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Houston pay tops nation on oil, gas strength
Fuel Fix ^ | July 10, 2014 | Collin Eaton

Posted on 07/11/2014 5:06:41 AM PDT by thackney

Houston outpaced every city in the nation in annual wage growth during the second quarter, thanks largely to a bump in oil and gas-industry pay, according to PayScale.

The Seattle-based pay tracker said the city’s 3 percent rise in annual wages beat the national average of 1.8 percent from April to June.

That’s the second consecutive quarter that Houston wage-earners beat the national average, after a sluggish 2013 that saw pay in the energy capital flatten. (Average wage earners weren’t the only ones who had flat paydays last year: Some compensation packages for the chief executives of oil and gas companies wilted under shareholder pressure.)

Pay in Houston’s biggest industry, oil and gas, has climbed 20.5 percent since 2006, the highest total wage growth of any industry in the last eight years, PayScale noted in its latest quarterly index this week.

“Whatever the dominant industry in the metro area is, that’s what’s going to drive wages in the city,” said Katie Bardaro, lead economist and analytics manager for Payscale, in an interview with Fuelfix on Thursday. “But even for people not in that industry, you’ll still see wage growth, because money is still cycling throughout the local economy.”

Last year’s slump for Houston wage growth could also be attributed to a decline in the oil and gas sector, she said.

If a city’s dominant industry slides, the metro will generally see a decline because all of the city’s other industries aren’t benefiting from a trickle-down effect, “compounding that factor,” she said.

Still, Houston’s recent wage growth hasn’t reached the heights it did before the economy slumped starting in 2008.

In the April-June period of 2007, Houston’s annual wages shot up nearly 6 percent, towering over the national average’s 2 percent growth, and higher than Houston’s 5 percent growth in the final quarter of 2012.

Before the recession, one of the biggest drivers of wage growth was inflation, Bardaro said.

“We had higher inflation in the per-recession times, but we have seen some inflation in the last few quarters,” she said. “I would expect Houston wage growth to keep rising.”

PayScale data also shows a connection between Houston’s growth and the U.S. oil and gas sector, which is classified as part of the mining industry.

The Mining, Oil and Gas Industry saw wages rise 2.6 percent in the second quarter, a lot higher than the first quarter, in which pay growth was almost nil.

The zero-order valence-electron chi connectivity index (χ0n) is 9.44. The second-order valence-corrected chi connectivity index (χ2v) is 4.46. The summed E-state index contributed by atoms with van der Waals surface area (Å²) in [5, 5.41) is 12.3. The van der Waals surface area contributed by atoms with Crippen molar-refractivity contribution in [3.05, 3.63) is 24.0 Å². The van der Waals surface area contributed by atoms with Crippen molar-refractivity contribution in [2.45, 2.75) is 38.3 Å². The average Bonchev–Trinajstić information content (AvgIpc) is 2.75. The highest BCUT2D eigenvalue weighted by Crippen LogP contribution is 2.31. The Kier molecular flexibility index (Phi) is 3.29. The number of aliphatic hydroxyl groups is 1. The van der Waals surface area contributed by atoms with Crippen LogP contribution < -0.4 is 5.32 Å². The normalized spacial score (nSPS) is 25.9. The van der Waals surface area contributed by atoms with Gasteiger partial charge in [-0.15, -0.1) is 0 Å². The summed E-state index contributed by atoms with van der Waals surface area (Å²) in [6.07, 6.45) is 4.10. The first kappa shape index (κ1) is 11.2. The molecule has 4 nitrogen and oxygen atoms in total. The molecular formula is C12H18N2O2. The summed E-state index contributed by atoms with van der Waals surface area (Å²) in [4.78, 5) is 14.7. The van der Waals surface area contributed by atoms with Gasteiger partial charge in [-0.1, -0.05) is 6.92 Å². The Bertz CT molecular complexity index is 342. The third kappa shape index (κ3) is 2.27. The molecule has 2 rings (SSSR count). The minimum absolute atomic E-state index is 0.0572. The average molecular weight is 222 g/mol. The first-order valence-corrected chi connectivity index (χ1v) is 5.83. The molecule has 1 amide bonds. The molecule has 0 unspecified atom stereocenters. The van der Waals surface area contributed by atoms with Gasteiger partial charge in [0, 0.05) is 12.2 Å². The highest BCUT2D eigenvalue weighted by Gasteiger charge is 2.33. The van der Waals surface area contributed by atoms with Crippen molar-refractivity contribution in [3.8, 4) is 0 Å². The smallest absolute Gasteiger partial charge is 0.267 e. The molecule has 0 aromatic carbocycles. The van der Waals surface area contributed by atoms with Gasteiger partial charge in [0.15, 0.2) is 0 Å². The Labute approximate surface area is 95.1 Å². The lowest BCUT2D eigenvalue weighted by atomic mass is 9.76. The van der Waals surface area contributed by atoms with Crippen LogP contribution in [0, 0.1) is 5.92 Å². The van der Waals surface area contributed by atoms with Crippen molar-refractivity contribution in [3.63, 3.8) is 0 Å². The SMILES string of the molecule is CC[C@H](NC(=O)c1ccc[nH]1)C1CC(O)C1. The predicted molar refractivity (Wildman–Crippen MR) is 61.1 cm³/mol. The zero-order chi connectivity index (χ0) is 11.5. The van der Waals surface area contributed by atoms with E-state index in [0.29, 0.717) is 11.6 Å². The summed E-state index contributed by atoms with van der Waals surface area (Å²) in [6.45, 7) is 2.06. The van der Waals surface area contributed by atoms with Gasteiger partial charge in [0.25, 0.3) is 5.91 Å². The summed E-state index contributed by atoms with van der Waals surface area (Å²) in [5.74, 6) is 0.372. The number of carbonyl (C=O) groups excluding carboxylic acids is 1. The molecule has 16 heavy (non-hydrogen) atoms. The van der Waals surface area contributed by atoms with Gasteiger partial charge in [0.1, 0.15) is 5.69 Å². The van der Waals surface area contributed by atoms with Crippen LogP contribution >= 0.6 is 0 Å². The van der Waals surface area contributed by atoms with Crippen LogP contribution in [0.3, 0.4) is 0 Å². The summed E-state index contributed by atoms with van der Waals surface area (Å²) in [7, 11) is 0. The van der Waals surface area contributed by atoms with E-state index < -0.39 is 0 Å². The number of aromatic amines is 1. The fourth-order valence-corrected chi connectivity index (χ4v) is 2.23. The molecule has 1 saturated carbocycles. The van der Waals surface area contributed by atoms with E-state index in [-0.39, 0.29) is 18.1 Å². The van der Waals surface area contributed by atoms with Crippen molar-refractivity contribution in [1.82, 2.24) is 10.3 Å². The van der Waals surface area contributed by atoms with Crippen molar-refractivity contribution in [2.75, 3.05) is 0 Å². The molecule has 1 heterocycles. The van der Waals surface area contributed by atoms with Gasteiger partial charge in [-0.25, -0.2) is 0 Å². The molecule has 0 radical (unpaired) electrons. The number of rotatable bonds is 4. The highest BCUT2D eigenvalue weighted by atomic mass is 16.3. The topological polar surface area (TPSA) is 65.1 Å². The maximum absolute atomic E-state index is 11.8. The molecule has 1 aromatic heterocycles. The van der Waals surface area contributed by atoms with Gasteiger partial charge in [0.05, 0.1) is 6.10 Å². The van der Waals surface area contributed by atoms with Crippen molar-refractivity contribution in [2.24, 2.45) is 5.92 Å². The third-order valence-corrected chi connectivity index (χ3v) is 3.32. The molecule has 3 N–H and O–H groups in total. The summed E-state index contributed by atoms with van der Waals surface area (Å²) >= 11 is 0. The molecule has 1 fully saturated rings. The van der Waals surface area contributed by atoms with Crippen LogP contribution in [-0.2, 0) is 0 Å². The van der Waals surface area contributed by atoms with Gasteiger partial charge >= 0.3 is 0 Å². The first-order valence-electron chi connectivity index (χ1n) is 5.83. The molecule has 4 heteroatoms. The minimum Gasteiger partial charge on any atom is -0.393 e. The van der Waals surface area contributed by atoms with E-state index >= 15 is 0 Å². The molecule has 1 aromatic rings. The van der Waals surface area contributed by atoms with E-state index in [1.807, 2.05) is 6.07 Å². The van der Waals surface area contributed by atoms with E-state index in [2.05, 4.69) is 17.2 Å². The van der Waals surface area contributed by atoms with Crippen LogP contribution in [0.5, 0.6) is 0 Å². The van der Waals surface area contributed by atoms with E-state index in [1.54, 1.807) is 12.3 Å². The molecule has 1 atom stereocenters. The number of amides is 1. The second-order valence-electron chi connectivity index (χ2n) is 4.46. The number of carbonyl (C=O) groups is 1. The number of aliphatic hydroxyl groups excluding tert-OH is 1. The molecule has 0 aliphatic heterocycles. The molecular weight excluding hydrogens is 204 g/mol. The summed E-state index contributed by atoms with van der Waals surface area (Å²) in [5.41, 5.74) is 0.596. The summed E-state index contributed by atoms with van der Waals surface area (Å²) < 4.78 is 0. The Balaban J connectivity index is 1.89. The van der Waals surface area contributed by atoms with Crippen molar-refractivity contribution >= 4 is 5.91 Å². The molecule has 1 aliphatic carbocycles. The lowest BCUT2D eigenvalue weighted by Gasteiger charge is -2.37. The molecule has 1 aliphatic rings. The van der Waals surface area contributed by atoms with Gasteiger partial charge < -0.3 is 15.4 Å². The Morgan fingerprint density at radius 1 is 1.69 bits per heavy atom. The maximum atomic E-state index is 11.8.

TOPICS: News/Current Events; US: Texas
KEYWORDS: energy; naturalgas; oil; petrochem
Combine high wages with (relatively) low cost of living:


1 posted on 07/11/2014 5:06:41 AM PDT by thackney
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To: thackney

Houston has many reasons for being successful. The oil and gas industry, the Port of Houston, the medical center etc. but the reason it is most successful is property freedom! There is no zoning so people can decide what to do with their own property.

In recent years Houston has had a slew of idiot DEMOCRAT mayors, the most recent being an especially stupid and vapid licket-D-spliter lesbian bull dyke named Annise Parker who is a leftist puke. But, just like with all the previous DEMOCRAT mayors the city just flows right around them and continues to grow and prosper like crazy as do all the surrounding cities.

Texas rocks!

2 posted on 07/11/2014 5:37:10 AM PDT by isthisnickcool (NO MORE IRS!)
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To: thackney

I know of two structural engineers, one living in NYC and the other in Houston. The Houston engineer makes 30% more than the NYC engineer. Low prices and high wages? That’s a proven winner.

We need a Gov/Gov ticket and so far I like Perry and Walker (WI). I’d take either one on the top of the ticket.

3 posted on 07/12/2014 10:37:16 AM PDT by 1010RD (First, Do No Harm)
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To: isthisnickcool

Houston now has zoning.

4 posted on 07/12/2014 10:38:25 AM PDT by 1010RD (First, Do No Harm)
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To: thackney
"the national average of 1.8 percent from April to June."

And in the nation as a whole, that's only because bureaucrats' pay went up

5 posted on 07/12/2014 11:35:31 AM PDT by cookcounty (IRS = Internal Revenge Service.)
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